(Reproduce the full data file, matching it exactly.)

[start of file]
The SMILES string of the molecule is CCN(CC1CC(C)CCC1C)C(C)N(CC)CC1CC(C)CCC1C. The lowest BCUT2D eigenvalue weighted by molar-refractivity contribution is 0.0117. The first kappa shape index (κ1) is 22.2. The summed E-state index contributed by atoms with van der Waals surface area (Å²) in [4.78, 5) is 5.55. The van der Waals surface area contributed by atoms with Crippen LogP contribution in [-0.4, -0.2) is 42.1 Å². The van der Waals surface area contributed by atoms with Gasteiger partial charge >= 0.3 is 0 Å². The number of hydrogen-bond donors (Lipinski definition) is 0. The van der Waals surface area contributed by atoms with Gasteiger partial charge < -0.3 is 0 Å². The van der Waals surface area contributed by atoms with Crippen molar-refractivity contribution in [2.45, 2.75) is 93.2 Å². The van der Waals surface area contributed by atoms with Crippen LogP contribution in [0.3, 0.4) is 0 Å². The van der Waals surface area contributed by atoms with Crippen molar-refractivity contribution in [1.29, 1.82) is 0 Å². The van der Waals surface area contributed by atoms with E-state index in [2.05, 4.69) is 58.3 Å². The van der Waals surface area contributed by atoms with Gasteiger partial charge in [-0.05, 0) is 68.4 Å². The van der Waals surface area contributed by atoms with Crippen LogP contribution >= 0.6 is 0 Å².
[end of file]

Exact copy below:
The SMILES string of the molecule is CCN(CC1CC(C)CCC1C)C(C)N(CC)CC1CC(C)CCC1C. The lowest BCUT2D eigenvalue weighted by molar-refractivity contribution is 0.0117. The first kappa shape index (κ1) is 22.2. The summed E-state index contributed by atoms with van der Waals surface area (Å²) in [4.78, 5) is 5.55. The van der Waals surface area contributed by atoms with Crippen LogP contribution in [-0.4, -0.2) is 42.1 Å². The van der Waals surface area contributed by atoms with Gasteiger partial charge >= 0.3 is 0 Å². The number of hydrogen-bond donors (Lipinski definition) is 0. The van der Waals surface area contributed by atoms with Gasteiger partial charge < -0.3 is 0 Å². The van der Waals surface area contributed by atoms with Crippen molar-refractivity contribution in [2.45, 2.75) is 93.2 Å². The van der Waals surface area contributed by atoms with Crippen LogP contribution in [0.3, 0.4) is 0 Å². The van der Waals surface area contributed by atoms with Crippen molar-refractivity contribution in [1.29, 1.82) is 0 Å². The van der Waals surface area contributed by atoms with E-state index in [2.05, 4.69) is 58.3 Å². The van der Waals surface area contributed by atoms with Gasteiger partial charge in [-0.05, 0) is 68.4 Å². The van der Waals surface area contributed by atoms with Crippen LogP contribution >= 0.6 is 0 Å².